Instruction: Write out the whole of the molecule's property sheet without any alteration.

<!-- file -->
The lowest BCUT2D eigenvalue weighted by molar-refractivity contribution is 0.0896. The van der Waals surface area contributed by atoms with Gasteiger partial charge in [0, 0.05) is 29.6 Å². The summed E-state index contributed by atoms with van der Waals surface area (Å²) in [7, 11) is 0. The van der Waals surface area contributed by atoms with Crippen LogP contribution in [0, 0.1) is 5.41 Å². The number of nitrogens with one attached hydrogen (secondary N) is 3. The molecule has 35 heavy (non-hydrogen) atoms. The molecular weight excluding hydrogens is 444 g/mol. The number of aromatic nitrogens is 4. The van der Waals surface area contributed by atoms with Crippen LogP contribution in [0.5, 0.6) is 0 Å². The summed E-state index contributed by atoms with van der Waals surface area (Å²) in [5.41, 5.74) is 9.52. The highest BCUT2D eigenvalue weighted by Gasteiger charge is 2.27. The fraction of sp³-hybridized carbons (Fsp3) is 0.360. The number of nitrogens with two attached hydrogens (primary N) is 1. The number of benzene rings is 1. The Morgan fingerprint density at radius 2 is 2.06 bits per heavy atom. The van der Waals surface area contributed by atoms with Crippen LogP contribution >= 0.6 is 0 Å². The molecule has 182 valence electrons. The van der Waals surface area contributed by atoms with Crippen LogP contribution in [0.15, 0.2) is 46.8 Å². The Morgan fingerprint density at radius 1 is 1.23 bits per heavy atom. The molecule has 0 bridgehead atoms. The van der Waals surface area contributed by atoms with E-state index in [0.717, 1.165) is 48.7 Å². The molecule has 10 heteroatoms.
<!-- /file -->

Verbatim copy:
The lowest BCUT2D eigenvalue weighted by molar-refractivity contribution is 0.0896. The van der Waals surface area contributed by atoms with Gasteiger partial charge in [0, 0.05) is 29.6 Å². The summed E-state index contributed by atoms with van der Waals surface area (Å²) in [7, 11) is 0. The van der Waals surface area contributed by atoms with Crippen LogP contribution in [0, 0.1) is 5.41 Å². The number of nitrogens with one attached hydrogen (secondary N) is 3. The molecule has 35 heavy (non-hydrogen) atoms. The molecular weight excluding hydrogens is 444 g/mol. The number of aromatic nitrogens is 4. The van der Waals surface area contributed by atoms with Crippen LogP contribution in [0.5, 0.6) is 0 Å². The summed E-state index contributed by atoms with van der Waals surface area (Å²) in [5.41, 5.74) is 9.52. The highest BCUT2D eigenvalue weighted by Gasteiger charge is 2.27. The fraction of sp³-hybridized carbons (Fsp3) is 0.360. The number of nitrogens with two attached hydrogens (primary N) is 1. The number of benzene rings is 1. The Morgan fingerprint density at radius 2 is 2.06 bits per heavy atom. The van der Waals surface area contributed by atoms with Crippen LogP contribution >= 0.6 is 0 Å². The molecule has 182 valence electrons. The van der Waals surface area contributed by atoms with Crippen LogP contribution in [0.15, 0.2) is 46.8 Å². The Morgan fingerprint density at radius 1 is 1.23 bits per heavy atom. The molecule has 0 bridgehead atoms. The van der Waals surface area contributed by atoms with E-state index in [0.717, 1.165) is 48.7 Å². The molecule has 10 heteroatoms.